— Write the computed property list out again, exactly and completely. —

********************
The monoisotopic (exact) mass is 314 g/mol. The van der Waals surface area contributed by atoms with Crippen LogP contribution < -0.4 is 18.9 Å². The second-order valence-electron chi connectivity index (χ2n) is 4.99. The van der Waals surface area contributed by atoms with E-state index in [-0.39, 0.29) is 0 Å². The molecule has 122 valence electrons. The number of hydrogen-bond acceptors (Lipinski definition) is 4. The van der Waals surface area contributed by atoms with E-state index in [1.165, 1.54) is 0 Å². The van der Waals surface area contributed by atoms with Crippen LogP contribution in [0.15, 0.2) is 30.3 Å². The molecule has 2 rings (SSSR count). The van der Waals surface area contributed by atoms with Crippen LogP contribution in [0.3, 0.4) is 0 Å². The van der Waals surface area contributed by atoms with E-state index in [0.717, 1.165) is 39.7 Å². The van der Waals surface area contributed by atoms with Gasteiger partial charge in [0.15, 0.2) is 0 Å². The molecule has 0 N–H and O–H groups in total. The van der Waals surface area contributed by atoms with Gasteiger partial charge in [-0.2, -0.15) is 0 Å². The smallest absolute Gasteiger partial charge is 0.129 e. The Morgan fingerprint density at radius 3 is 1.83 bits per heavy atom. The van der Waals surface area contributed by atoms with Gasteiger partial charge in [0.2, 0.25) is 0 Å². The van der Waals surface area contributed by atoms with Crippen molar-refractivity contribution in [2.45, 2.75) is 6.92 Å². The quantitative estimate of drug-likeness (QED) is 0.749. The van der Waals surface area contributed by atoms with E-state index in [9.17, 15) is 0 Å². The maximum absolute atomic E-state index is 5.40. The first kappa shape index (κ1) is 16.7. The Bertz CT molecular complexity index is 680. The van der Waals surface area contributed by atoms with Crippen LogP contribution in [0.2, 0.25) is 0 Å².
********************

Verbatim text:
The monoisotopic (exact) mass is 314 g/mol. The van der Waals surface area contributed by atoms with Crippen LogP contribution < -0.4 is 18.9 Å². The second-order valence-electron chi connectivity index (χ2n) is 4.99. The van der Waals surface area contributed by atoms with E-state index in [-0.39, 0.29) is 0 Å². The molecule has 122 valence electrons. The number of hydrogen-bond acceptors (Lipinski definition) is 4. The van der Waals surface area contributed by atoms with E-state index in [1.165, 1.54) is 0 Å². The van der Waals surface area contributed by atoms with Crippen LogP contribution in [0.15, 0.2) is 30.3 Å². The molecule has 2 rings (SSSR count). The van der Waals surface area contributed by atoms with Crippen LogP contribution in [0.3, 0.4) is 0 Å². The van der Waals surface area contributed by atoms with E-state index in [0.717, 1.165) is 39.7 Å². The van der Waals surface area contributed by atoms with Gasteiger partial charge in [0.15, 0.2) is 0 Å². The molecule has 0 N–H and O–H groups in total. The van der Waals surface area contributed by atoms with Gasteiger partial charge in [-0.2, -0.15) is 0 Å². The smallest absolute Gasteiger partial charge is 0.129 e. The Morgan fingerprint density at radius 3 is 1.83 bits per heavy atom. The van der Waals surface area contributed by atoms with Gasteiger partial charge in [0.2, 0.25) is 0 Å². The van der Waals surface area contributed by atoms with Crippen molar-refractivity contribution in [2.45, 2.75) is 6.92 Å². The quantitative estimate of drug-likeness (QED) is 0.749. The van der Waals surface area contributed by atoms with E-state index in [9.17, 15) is 0 Å². The maximum absolute atomic E-state index is 5.40. The first kappa shape index (κ1) is 16.7. The Bertz CT molecular complexity index is 680. The van der Waals surface area contributed by atoms with Crippen LogP contribution in [0.2, 0.25) is 0 Å².